Credit cards can provide value and rewards, but being unaware of card rates and fees can hamper your ability to maximize what your card offers.
Yes, credit cards have an interest rate cap, which is a number that reflects the highest your interest rate can go. This is an important figure to know since most credit cards have a “variable rate” that changes over time. You’ll find your interest rate cap in your credit card agreement.
In general, credit card issuers will charge you interest when you don’t pay off your balance by your bill’s due date. The interest you pay is based on your annual percentage rate (APR), which calculates what you owe based on the average daily interest accrued by your unpaid balance.
Depending on the card you have, your rate can go up for multiple reasons. Three of the most common reasons are that your card’s variable rate increased, you have a penalty APR resulting from a late payment, or your introductory rate ended and your regular APR is in effect.
The immediate consequence of a late payment is that your card issuer will likely charge you the late fee that’s listed in your credit card agreement. If you pay your bill more than 30 days late, your issuer may report your late payment to credit bureaus, a move that could lower your credit score. If you are more than 60 days late, your issuer could raise your APR.
Yes. If you pay off your entire credit card balance every month, you won’t pay interest. You can ensure this happens each month by setting up your card’s autopay feature and selecting the option to pay off your statement balance. Make sure you’ve budgeted enough money such that you’ll have the funds to cover the payment.
A finance charge is a cost imposed on a consumer for obtaining credit. Finance charges include interest on debt balances and any extra fees imposed by the credit-issuing entity.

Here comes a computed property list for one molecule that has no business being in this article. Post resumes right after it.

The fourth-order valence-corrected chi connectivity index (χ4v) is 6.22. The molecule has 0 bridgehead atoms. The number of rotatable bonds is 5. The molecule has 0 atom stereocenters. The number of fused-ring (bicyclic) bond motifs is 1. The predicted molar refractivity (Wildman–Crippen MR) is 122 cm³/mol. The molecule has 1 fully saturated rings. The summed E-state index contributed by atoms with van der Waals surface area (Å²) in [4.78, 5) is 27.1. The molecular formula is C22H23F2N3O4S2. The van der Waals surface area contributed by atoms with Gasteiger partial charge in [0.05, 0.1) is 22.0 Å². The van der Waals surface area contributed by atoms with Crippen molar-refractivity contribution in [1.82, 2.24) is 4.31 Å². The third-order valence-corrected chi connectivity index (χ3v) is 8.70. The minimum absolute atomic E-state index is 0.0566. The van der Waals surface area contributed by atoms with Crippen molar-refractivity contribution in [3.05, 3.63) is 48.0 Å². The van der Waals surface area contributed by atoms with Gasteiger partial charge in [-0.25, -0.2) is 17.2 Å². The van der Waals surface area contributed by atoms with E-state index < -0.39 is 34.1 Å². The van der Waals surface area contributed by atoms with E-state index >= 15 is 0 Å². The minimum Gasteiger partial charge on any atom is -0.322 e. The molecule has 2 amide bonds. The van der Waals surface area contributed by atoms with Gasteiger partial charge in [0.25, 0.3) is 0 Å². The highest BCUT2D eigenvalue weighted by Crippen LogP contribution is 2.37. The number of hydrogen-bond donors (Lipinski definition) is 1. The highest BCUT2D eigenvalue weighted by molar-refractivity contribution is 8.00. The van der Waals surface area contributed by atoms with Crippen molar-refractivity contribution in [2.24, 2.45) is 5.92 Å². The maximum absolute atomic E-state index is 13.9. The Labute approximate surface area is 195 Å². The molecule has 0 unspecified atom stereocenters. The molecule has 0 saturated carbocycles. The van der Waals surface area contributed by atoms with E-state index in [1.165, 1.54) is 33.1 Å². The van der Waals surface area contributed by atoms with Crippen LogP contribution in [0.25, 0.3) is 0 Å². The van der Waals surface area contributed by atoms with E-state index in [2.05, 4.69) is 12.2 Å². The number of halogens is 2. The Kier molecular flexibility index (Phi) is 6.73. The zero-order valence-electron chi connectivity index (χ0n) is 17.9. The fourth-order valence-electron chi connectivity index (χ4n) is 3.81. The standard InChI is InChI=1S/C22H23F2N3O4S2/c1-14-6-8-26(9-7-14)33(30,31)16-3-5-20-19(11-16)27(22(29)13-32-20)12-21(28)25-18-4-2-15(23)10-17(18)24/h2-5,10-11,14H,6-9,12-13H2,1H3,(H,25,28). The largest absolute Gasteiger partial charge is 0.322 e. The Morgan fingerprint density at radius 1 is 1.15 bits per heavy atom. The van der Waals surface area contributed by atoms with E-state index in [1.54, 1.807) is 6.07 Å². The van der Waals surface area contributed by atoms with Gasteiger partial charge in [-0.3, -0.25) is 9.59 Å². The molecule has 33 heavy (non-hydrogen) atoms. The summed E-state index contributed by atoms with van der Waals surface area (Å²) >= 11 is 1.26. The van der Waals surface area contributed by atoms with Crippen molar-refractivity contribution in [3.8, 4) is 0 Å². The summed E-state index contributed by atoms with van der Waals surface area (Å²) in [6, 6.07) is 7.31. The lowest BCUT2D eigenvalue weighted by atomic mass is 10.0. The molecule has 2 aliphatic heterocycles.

Taking out a credit card cash advance is kind of like withdrawing cash from the ATM using your debit card, only with a credit card cash advance, you're borrowing cash from your credit limit and paying a fee plus interest to borrow it.
A credit card foreign transaction fee is a surcharge that cardholders pay on credit card purchases made in a foreign currency or processed by a foreign bank.
A late fee is what you're charged when your credit card payment is received after the due date on your bill, or you've paid less than the minimum amount required. When you have a balance on your credit card, your due date will never be less than 21 days after the end of your billing cycle.
An introductory rate is a low interest rate—often even a 0% rate—that applies for a limited period of time after you open your credit card. Introductory rates are most often given to applicants with good or excellent credit scores, and the annual percentage rate (APR) that applies after the introductory period ends is based on your creditworthiness.
Your credit card comes with a regular APR that's applied to your purchases and balance transfers when you carry a balance or you're not under a grace period. However, just one late payment could result in the issuer applying to your account a penalty APR that’s considerably higher than your regular APR.
Your credit account comes with some stipulations that you have to stick to if you want to keep using your credit card and avoid having your credit affected. The rules of your credit card are outlined in your credit card agreement, a type of contract that outlines the terms, conditions, pricing, and penalties of the credit card.
An annual percentage rate (APR) is the interest rate you pay each year on a loan, credit card, or other line of credit. It’s represented as a percentage of the total balance you have to pay.
A credit card over-limit fee is a penalty charged when you exceed the maximum balance, or limit, on your credit card. This fee is added to the balance that you must repay to your credit card company.
A variable interest rate is an alternative to a fixed interest rate. Variable rates move up and down over time, while fixed rates stay the same. As the interest rate changes, your monthly payment could change due to an increase or decrease in accrued interest.
By clicking “Accept All Cookies”, you agree to the storing of cookies on your device to enhance site navigation, analyze site usage, and assist in our marketing efforts.